"I just did CNN the other day," Aaron Paul says. "The woman called me Jesse and I... I just started laughing." It's understandable. After playing one of television's most beloved, complex characters - meth man Jesse Pinkman in AMC's Breaking Bad - a case of mistaken identity is a common occurrence. "The know me as playing one character," he says. "They just think that's who I am and I couldn't be farther from him."
Breaking Bad withdrawals are bad enough that Paul might play Jesse again in the upcoming spinoff, Better Call Saul, even if it means being called Jesse for years to come. The first bump was free, but the need for an fix is stronger than whatever Walt cooked for five seasons. It also makes perfect sense that he would drive off in the show's final moments into blockbusters to prove his worth as a bankable movie star. He's becoming a full-on habit instead of a one-hit experiment with 's religious epic, Exodus: Gods and Kings, out this December, and Need For Speed, a movie based on Electronic Arts' longstanding racing franchise, out March 14.
"I hope when people see this movie, if they see it, they see a different person," Paul says of Tobey Marshall, the underground street racer he plays in Need For Speed. "They don't see Aaron. They don't see Jesse. They just see someone else." Who they're supposed to see is a man embodying Steve McQueen coolness upgraded for The Fast and the Furious generation, a blue collar worker seeking vengeance in the form of a racing tournament, the De Leon, after being falsely imprisoned for the death of his friend.
For , the stuntman-turned-director of Need For Speed, that muscle car sensibility involved three things: Danger, charm, and charisma. But Aaron Paul's name kept coming up for the bad guy, Dino Brewster, a role that eventually went to . Scott Waugh saw Paul's audition and was blown away. "I saw the audition tape and I was like, 'Oh my God,'" he says. He was an obvious choice for the movie's villain, but Waugh wanted to cast him as the film's hero, an all-American mechanic blasting across the country at breakneck speeds with his friend and co-star, .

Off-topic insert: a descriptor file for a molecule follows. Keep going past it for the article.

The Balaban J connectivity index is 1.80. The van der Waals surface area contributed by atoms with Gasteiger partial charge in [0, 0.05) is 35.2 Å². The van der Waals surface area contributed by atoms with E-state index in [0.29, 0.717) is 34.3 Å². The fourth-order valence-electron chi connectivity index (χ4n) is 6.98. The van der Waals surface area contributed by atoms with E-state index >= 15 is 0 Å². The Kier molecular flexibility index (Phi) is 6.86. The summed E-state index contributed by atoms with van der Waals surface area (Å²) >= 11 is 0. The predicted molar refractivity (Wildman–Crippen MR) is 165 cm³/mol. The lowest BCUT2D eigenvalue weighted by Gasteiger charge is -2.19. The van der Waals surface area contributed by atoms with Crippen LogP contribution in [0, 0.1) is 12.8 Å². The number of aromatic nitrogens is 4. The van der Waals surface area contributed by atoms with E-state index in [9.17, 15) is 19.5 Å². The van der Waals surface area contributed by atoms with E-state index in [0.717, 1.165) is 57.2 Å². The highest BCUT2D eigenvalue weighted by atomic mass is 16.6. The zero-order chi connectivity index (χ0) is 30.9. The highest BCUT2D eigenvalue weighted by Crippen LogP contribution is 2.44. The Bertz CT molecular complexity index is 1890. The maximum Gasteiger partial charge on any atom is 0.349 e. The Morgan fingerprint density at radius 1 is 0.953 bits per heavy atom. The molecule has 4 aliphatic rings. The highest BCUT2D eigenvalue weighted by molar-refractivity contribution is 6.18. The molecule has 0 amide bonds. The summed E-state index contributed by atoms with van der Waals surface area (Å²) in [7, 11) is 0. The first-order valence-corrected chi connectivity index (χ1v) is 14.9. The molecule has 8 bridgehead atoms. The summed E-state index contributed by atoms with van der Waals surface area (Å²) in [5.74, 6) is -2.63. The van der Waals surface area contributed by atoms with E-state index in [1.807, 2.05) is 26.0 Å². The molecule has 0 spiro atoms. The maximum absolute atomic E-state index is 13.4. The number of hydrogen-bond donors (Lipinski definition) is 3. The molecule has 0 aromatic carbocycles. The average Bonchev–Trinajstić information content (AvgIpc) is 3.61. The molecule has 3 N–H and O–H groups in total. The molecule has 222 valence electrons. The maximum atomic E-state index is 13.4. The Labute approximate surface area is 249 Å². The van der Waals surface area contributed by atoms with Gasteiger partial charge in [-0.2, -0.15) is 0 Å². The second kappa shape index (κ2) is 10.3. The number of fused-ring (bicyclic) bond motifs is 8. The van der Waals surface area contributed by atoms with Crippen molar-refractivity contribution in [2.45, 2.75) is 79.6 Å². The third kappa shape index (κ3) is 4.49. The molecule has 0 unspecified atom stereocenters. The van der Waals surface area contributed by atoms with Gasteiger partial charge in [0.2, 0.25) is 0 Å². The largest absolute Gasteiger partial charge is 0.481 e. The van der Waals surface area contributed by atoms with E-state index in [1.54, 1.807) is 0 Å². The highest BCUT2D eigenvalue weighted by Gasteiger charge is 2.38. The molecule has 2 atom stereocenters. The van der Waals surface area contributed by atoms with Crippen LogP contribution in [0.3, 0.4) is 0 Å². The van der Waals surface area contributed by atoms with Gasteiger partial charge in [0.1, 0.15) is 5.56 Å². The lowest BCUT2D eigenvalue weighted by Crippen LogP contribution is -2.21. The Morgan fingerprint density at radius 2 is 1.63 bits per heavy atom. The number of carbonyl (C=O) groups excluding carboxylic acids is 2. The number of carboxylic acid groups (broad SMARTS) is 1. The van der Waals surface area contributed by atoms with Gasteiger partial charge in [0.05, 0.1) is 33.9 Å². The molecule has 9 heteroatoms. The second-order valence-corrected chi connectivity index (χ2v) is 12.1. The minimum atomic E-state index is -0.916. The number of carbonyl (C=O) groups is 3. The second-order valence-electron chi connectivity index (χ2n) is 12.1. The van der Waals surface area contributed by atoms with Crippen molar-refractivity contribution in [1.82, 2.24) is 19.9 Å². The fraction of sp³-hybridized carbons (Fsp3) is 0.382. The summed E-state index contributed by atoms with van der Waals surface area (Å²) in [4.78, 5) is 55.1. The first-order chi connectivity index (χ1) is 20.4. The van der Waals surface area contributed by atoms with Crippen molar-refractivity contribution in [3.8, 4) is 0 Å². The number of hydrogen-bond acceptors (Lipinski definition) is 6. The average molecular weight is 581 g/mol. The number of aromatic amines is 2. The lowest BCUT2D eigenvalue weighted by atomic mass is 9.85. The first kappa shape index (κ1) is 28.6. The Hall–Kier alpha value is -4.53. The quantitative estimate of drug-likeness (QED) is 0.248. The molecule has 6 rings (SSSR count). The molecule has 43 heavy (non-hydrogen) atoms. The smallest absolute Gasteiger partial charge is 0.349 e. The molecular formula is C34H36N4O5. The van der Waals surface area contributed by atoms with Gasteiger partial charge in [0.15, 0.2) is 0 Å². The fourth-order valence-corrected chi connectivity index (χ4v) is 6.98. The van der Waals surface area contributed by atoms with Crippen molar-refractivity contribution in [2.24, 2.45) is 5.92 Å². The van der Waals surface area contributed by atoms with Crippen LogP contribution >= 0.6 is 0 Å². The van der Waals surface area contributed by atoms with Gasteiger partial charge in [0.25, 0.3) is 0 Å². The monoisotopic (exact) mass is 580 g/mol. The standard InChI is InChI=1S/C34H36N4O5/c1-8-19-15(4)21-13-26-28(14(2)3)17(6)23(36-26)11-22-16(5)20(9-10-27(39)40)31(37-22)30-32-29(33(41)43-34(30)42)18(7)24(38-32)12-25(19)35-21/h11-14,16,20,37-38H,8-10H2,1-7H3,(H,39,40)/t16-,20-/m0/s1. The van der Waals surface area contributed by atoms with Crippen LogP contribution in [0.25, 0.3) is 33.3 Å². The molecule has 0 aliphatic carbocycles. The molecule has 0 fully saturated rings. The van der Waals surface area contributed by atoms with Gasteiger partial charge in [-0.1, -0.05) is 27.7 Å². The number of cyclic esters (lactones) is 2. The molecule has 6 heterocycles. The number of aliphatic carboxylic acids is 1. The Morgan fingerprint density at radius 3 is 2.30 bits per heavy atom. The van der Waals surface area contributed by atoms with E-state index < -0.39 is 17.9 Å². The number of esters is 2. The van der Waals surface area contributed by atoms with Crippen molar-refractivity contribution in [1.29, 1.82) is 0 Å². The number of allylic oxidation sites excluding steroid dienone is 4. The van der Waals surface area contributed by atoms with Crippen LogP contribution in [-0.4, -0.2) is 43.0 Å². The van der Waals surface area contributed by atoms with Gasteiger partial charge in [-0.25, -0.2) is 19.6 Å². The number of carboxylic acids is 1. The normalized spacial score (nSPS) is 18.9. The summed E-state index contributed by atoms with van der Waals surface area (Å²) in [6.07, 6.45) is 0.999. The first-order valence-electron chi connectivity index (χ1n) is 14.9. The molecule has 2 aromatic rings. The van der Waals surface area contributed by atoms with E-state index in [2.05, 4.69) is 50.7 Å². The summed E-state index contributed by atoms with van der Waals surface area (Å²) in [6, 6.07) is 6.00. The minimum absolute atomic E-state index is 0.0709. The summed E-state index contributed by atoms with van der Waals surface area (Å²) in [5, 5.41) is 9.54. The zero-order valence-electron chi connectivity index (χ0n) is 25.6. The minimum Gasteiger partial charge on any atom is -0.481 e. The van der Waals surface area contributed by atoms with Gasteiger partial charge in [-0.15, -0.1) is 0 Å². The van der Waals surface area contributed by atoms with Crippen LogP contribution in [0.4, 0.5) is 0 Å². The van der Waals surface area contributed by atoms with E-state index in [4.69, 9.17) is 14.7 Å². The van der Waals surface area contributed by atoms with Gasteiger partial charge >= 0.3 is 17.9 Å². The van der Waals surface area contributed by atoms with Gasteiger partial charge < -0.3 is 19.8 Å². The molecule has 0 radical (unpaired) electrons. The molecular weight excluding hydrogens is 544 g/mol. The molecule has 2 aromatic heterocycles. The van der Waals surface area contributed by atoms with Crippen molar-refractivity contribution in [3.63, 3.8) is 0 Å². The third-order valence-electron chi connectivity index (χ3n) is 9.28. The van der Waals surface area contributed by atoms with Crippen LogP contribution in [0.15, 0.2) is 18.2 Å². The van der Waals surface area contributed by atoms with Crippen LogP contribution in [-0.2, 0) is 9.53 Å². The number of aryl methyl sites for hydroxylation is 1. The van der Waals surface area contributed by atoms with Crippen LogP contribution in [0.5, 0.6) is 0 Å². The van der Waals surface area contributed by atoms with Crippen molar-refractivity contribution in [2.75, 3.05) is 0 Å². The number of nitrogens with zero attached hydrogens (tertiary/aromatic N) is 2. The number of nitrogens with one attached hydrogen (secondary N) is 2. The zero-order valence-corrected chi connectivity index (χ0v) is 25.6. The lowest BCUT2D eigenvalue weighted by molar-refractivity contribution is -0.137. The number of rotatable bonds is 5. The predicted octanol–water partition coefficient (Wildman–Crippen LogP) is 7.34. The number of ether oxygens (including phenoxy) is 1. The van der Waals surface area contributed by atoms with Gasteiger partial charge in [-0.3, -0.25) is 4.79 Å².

"I just did a film with her and just wanted her to come along with me," Paul says of Poots. "They told me she was like the top of their list and I just begged Emmy to come with me and she did." At first, she didn't understand what the movie was supposed to be. A gritty drama? A movie about drugs? "He was like, 'No, it's about race cars,' she says. She wanted to work with Aaron again, even if she wasn't wild about the subject matter. She says it would have been crazy to say no to. "If I'm ever going to do a film like this in my life, I'd be thrilled to have Aaron next to me, you know, in this together," she says.
Even Waugh was skeptical of the whole idea. "They said the studio would never go for that," he says. "That's too edgy." He said that edginess - what people think of when they see Blue Sky or Jesse Pinkman yelling bitch in his best Juggalo voice rolling across the country with Imogen Poots, an actor Paul says he has chemistry with, is what Need For Speed needed. It doesn't hurt that they both have incredibly blue eyes, something the movie points out as well.
Still, Waugh's presence gave credibility to sculpting people's perception of Jesse Pinkman into Tobey Marshall. After all, movies like Bullitt, Vanishing Point, Smokey and the Bandit, and The French Connection are in his blood. His father was veteran stuntman Fred Waugh and he grew up around Hal Needham, a stunt icon that's broken around 60 bones over the course of his 310 films. One Need For Speed stunt in particular - The Grasshopper - a huge jump on a ramp was inspired by a scene where a car launches through a drive-in theater screen in the movie Our Winning Season. Waugh included the Grasshopper as a tribute to the man responsible for the original stunt, his father who passed away 2012.
"I want to give the stuntmen and women credit," Paul says. "The grasshopper was definitely not me and I did not want to do that." The freeway sequences where the actors are going about 125 mph are him, but when they got up to 180 mph they put Waugh's stunt people in the driver's seat. "I can change a tire, but other than that I would have no idea how to change my own oil," Paul says. "I'm sure I could figure it out." The cars that he and others drive in Need For Speed are replicas of Lamborghinis, Bugattis, and McLarens, mechanical works of art that would be too expensive to destroy in real life. Paul was able to trip around corners, doing reverse 180s and 360s. "You know, the fun stuff," he says.
The fun stuff is still very different from small passion projects like Breaking Bad or Hellion, which went to Sundance in January and was made for $400,000. He's essentially jumped from sets with crews of 30 to 600. "You don't remember if you had met the person and you feel bad," he says. "You go to a Ridley Scott biblical epic and you're surrounded by 200 camels and elephants, and there may be a couple of cheetahs, he says. "You're like, 'What is happening?'"